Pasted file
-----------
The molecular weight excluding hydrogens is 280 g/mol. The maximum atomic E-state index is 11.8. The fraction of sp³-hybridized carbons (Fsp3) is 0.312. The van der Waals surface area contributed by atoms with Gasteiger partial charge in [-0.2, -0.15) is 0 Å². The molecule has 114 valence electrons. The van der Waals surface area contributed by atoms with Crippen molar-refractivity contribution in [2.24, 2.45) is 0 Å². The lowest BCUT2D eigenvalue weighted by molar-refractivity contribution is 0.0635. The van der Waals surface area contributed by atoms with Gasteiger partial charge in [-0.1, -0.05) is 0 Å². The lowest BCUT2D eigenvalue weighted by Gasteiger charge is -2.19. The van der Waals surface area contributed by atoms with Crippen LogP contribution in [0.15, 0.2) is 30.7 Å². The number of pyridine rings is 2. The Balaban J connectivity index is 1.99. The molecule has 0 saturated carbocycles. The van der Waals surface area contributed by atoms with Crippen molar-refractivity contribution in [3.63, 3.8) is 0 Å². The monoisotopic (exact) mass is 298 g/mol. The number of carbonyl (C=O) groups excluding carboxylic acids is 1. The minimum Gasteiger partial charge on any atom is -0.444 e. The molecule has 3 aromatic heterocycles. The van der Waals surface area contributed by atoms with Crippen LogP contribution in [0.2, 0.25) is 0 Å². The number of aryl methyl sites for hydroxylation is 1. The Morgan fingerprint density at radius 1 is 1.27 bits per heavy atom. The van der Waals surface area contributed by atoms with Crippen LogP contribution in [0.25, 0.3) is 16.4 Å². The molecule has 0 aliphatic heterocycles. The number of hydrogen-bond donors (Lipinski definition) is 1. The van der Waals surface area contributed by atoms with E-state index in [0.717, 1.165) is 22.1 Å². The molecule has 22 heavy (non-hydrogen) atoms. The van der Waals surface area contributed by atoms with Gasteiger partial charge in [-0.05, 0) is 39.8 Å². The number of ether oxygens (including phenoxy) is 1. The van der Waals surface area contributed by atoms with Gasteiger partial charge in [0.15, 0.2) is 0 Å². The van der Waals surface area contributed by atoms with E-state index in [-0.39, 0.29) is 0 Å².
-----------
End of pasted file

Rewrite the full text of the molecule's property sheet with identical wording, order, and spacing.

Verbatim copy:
The molecular weight excluding hydrogens is 280 g/mol. The maximum atomic E-state index is 11.8. The fraction of sp³-hybridized carbons (Fsp3) is 0.312. The van der Waals surface area contributed by atoms with Gasteiger partial charge in [-0.2, -0.15) is 0 Å². The molecule has 114 valence electrons. The van der Waals surface area contributed by atoms with Crippen molar-refractivity contribution in [2.24, 2.45) is 0 Å². The lowest BCUT2D eigenvalue weighted by molar-refractivity contribution is 0.0635. The van der Waals surface area contributed by atoms with Gasteiger partial charge in [-0.1, -0.05) is 0 Å². The lowest BCUT2D eigenvalue weighted by Gasteiger charge is -2.19. The van der Waals surface area contributed by atoms with Crippen LogP contribution in [0.15, 0.2) is 30.7 Å². The number of pyridine rings is 2. The Balaban J connectivity index is 1.99. The molecule has 0 saturated carbocycles. The van der Waals surface area contributed by atoms with Crippen molar-refractivity contribution in [3.63, 3.8) is 0 Å². The monoisotopic (exact) mass is 298 g/mol. The number of carbonyl (C=O) groups excluding carboxylic acids is 1. The minimum Gasteiger partial charge on any atom is -0.444 e. The molecule has 3 aromatic heterocycles. The van der Waals surface area contributed by atoms with Crippen LogP contribution in [0.2, 0.25) is 0 Å². The number of aryl methyl sites for hydroxylation is 1. The Morgan fingerprint density at radius 1 is 1.27 bits per heavy atom. The van der Waals surface area contributed by atoms with Crippen LogP contribution in [0.25, 0.3) is 16.4 Å². The molecule has 0 aliphatic heterocycles. The number of hydrogen-bond donors (Lipinski definition) is 1. The van der Waals surface area contributed by atoms with E-state index in [0.717, 1.165) is 22.1 Å². The molecule has 22 heavy (non-hydrogen) atoms. The van der Waals surface area contributed by atoms with Gasteiger partial charge in [-0.05, 0) is 39.8 Å². The number of ether oxygens (including phenoxy) is 1. The van der Waals surface area contributed by atoms with Gasteiger partial charge in [0.15, 0.2) is 0 Å². The van der Waals surface area contributed by atoms with E-state index in [-0.39, 0.29) is 0 Å².